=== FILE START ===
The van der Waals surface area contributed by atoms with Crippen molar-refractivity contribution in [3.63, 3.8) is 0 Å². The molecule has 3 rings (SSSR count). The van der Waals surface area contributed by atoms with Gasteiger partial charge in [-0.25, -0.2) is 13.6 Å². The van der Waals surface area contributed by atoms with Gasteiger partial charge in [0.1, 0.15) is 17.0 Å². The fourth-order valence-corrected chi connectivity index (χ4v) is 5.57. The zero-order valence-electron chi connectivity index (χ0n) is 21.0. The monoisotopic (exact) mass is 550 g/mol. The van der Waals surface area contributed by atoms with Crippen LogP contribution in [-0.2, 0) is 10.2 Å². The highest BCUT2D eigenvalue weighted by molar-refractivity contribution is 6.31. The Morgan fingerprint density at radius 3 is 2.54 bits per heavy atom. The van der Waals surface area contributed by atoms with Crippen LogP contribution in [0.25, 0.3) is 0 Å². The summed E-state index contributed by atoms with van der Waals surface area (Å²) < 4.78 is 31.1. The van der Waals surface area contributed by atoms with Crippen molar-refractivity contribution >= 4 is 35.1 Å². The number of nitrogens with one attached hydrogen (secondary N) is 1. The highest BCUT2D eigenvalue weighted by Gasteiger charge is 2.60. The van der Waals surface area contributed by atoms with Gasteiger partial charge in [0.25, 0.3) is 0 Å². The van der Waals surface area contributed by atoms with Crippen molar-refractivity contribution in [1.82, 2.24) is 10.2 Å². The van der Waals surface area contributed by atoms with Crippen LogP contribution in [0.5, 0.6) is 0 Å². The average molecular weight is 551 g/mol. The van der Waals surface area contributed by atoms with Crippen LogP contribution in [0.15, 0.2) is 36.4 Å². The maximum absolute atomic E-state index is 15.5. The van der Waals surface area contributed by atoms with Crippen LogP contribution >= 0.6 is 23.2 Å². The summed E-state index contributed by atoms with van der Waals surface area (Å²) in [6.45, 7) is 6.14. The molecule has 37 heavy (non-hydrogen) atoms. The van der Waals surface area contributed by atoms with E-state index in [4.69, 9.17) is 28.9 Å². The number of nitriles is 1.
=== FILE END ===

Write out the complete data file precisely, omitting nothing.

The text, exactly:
The van der Waals surface area contributed by atoms with Crippen molar-refractivity contribution in [3.63, 3.8) is 0 Å². The molecule has 3 rings (SSSR count). The van der Waals surface area contributed by atoms with Gasteiger partial charge in [-0.25, -0.2) is 13.6 Å². The van der Waals surface area contributed by atoms with Gasteiger partial charge in [0.1, 0.15) is 17.0 Å². The fourth-order valence-corrected chi connectivity index (χ4v) is 5.57. The zero-order valence-electron chi connectivity index (χ0n) is 21.0. The monoisotopic (exact) mass is 550 g/mol. The van der Waals surface area contributed by atoms with Crippen LogP contribution in [-0.2, 0) is 10.2 Å². The highest BCUT2D eigenvalue weighted by molar-refractivity contribution is 6.31. The Morgan fingerprint density at radius 3 is 2.54 bits per heavy atom. The van der Waals surface area contributed by atoms with Crippen LogP contribution in [0.25, 0.3) is 0 Å². The summed E-state index contributed by atoms with van der Waals surface area (Å²) < 4.78 is 31.1. The van der Waals surface area contributed by atoms with Crippen molar-refractivity contribution >= 4 is 35.1 Å². The number of nitrogens with one attached hydrogen (secondary N) is 1. The highest BCUT2D eigenvalue weighted by Gasteiger charge is 2.60. The van der Waals surface area contributed by atoms with Gasteiger partial charge in [0.25, 0.3) is 0 Å². The van der Waals surface area contributed by atoms with Crippen molar-refractivity contribution in [1.82, 2.24) is 10.2 Å². The van der Waals surface area contributed by atoms with Crippen LogP contribution in [0.5, 0.6) is 0 Å². The average molecular weight is 551 g/mol. The van der Waals surface area contributed by atoms with Crippen LogP contribution in [0.15, 0.2) is 36.4 Å². The maximum absolute atomic E-state index is 15.5. The van der Waals surface area contributed by atoms with Crippen LogP contribution >= 0.6 is 23.2 Å². The summed E-state index contributed by atoms with van der Waals surface area (Å²) in [6.45, 7) is 6.14. The molecule has 37 heavy (non-hydrogen) atoms. The van der Waals surface area contributed by atoms with E-state index in [4.69, 9.17) is 28.9 Å². The number of nitriles is 1.